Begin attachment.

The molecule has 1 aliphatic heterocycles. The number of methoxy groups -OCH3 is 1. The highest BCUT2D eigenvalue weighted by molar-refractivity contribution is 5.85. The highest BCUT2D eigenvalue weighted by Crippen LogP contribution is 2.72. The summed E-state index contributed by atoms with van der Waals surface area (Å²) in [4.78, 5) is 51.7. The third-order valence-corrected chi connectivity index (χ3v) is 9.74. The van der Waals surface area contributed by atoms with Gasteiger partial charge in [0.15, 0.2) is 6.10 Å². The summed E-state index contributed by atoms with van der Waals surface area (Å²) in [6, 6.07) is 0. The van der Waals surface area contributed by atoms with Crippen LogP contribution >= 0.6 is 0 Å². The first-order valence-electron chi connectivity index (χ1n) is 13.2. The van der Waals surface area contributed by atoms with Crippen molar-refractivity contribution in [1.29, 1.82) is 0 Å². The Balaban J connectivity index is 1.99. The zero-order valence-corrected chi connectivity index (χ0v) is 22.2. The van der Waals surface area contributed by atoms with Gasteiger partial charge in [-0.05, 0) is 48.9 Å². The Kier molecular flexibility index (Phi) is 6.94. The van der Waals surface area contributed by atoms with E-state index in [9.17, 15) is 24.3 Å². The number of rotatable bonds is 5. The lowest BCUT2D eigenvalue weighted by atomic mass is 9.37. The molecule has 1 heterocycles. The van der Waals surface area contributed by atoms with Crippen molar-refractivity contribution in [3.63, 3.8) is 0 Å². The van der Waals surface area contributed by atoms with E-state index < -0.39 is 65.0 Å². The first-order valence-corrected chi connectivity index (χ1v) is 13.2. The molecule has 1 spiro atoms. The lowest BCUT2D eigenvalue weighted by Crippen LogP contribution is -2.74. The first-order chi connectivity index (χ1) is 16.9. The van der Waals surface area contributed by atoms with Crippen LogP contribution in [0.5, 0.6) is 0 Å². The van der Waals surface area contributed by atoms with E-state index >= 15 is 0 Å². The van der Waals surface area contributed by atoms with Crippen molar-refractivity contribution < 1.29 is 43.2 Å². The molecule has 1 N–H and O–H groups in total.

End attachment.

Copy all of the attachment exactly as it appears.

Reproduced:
The molecule has 1 aliphatic heterocycles. The number of methoxy groups -OCH3 is 1. The highest BCUT2D eigenvalue weighted by molar-refractivity contribution is 5.85. The highest BCUT2D eigenvalue weighted by Crippen LogP contribution is 2.72. The summed E-state index contributed by atoms with van der Waals surface area (Å²) in [4.78, 5) is 51.7. The third-order valence-corrected chi connectivity index (χ3v) is 9.74. The van der Waals surface area contributed by atoms with Gasteiger partial charge in [0.15, 0.2) is 6.10 Å². The summed E-state index contributed by atoms with van der Waals surface area (Å²) in [6, 6.07) is 0. The van der Waals surface area contributed by atoms with Crippen LogP contribution >= 0.6 is 0 Å². The first-order valence-electron chi connectivity index (χ1n) is 13.2. The van der Waals surface area contributed by atoms with Crippen molar-refractivity contribution in [1.29, 1.82) is 0 Å². The Balaban J connectivity index is 1.99. The zero-order valence-corrected chi connectivity index (χ0v) is 22.2. The van der Waals surface area contributed by atoms with Gasteiger partial charge in [-0.05, 0) is 48.9 Å². The Kier molecular flexibility index (Phi) is 6.94. The van der Waals surface area contributed by atoms with E-state index in [9.17, 15) is 24.3 Å². The number of rotatable bonds is 5. The lowest BCUT2D eigenvalue weighted by atomic mass is 9.37. The molecule has 1 heterocycles. The van der Waals surface area contributed by atoms with Crippen molar-refractivity contribution in [3.63, 3.8) is 0 Å². The van der Waals surface area contributed by atoms with E-state index < -0.39 is 65.0 Å². The first-order valence-corrected chi connectivity index (χ1v) is 13.2. The molecule has 1 spiro atoms. The lowest BCUT2D eigenvalue weighted by Crippen LogP contribution is -2.74. The first-order chi connectivity index (χ1) is 16.9. The van der Waals surface area contributed by atoms with Crippen LogP contribution in [0.5, 0.6) is 0 Å². The van der Waals surface area contributed by atoms with E-state index >= 15 is 0 Å². The van der Waals surface area contributed by atoms with Crippen molar-refractivity contribution < 1.29 is 43.2 Å². The molecule has 1 N–H and O–H groups in total.